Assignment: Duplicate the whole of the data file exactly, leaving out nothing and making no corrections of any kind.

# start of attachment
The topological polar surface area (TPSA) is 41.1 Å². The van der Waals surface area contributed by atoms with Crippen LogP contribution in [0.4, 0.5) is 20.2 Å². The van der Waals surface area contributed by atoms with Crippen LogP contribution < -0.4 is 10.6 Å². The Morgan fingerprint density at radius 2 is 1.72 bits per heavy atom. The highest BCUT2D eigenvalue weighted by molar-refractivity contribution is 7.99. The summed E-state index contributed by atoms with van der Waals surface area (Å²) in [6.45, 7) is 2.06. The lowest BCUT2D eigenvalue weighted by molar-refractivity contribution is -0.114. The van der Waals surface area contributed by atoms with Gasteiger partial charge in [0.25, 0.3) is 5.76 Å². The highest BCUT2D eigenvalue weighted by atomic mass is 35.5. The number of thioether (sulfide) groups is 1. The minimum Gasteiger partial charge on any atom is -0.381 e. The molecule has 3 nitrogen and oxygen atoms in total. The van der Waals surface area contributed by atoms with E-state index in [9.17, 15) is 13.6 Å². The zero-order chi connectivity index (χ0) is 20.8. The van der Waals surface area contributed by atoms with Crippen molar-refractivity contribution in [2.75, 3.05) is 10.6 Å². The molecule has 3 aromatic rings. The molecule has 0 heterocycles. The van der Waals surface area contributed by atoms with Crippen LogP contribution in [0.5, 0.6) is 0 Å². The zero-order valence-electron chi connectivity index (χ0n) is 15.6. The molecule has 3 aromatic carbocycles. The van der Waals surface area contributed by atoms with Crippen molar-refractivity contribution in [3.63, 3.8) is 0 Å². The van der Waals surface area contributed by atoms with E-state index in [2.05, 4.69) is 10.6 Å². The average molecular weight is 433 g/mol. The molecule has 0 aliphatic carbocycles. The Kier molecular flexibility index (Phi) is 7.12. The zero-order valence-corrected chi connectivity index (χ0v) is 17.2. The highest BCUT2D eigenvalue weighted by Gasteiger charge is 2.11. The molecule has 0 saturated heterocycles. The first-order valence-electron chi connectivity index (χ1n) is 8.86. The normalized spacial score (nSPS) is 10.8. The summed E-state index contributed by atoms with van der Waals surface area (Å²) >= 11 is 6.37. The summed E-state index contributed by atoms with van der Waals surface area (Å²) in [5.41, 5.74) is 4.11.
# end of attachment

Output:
The topological polar surface area (TPSA) is 41.1 Å². The van der Waals surface area contributed by atoms with Crippen LogP contribution in [0.4, 0.5) is 20.2 Å². The van der Waals surface area contributed by atoms with Crippen LogP contribution < -0.4 is 10.6 Å². The Morgan fingerprint density at radius 2 is 1.72 bits per heavy atom. The highest BCUT2D eigenvalue weighted by molar-refractivity contribution is 7.99. The summed E-state index contributed by atoms with van der Waals surface area (Å²) in [6.45, 7) is 2.06. The lowest BCUT2D eigenvalue weighted by molar-refractivity contribution is -0.114. The van der Waals surface area contributed by atoms with Gasteiger partial charge in [0.25, 0.3) is 5.76 Å². The highest BCUT2D eigenvalue weighted by atomic mass is 35.5. The number of thioether (sulfide) groups is 1. The minimum Gasteiger partial charge on any atom is -0.381 e. The molecule has 3 nitrogen and oxygen atoms in total. The van der Waals surface area contributed by atoms with E-state index in [9.17, 15) is 13.6 Å². The zero-order chi connectivity index (χ0) is 20.8. The van der Waals surface area contributed by atoms with Crippen molar-refractivity contribution in [2.75, 3.05) is 10.6 Å². The molecule has 3 aromatic rings. The molecule has 0 heterocycles. The van der Waals surface area contributed by atoms with Crippen LogP contribution in [0.5, 0.6) is 0 Å². The zero-order valence-electron chi connectivity index (χ0n) is 15.6. The molecule has 3 aromatic carbocycles. The van der Waals surface area contributed by atoms with Crippen molar-refractivity contribution in [3.63, 3.8) is 0 Å². The van der Waals surface area contributed by atoms with E-state index in [2.05, 4.69) is 10.6 Å². The average molecular weight is 433 g/mol. The molecule has 0 aliphatic carbocycles. The Kier molecular flexibility index (Phi) is 7.12. The zero-order valence-corrected chi connectivity index (χ0v) is 17.2. The highest BCUT2D eigenvalue weighted by Gasteiger charge is 2.11. The molecule has 0 saturated heterocycles. The first-order valence-electron chi connectivity index (χ1n) is 8.86. The normalized spacial score (nSPS) is 10.8. The summed E-state index contributed by atoms with van der Waals surface area (Å²) >= 11 is 6.37. The summed E-state index contributed by atoms with van der Waals surface area (Å²) in [5.41, 5.74) is 4.11.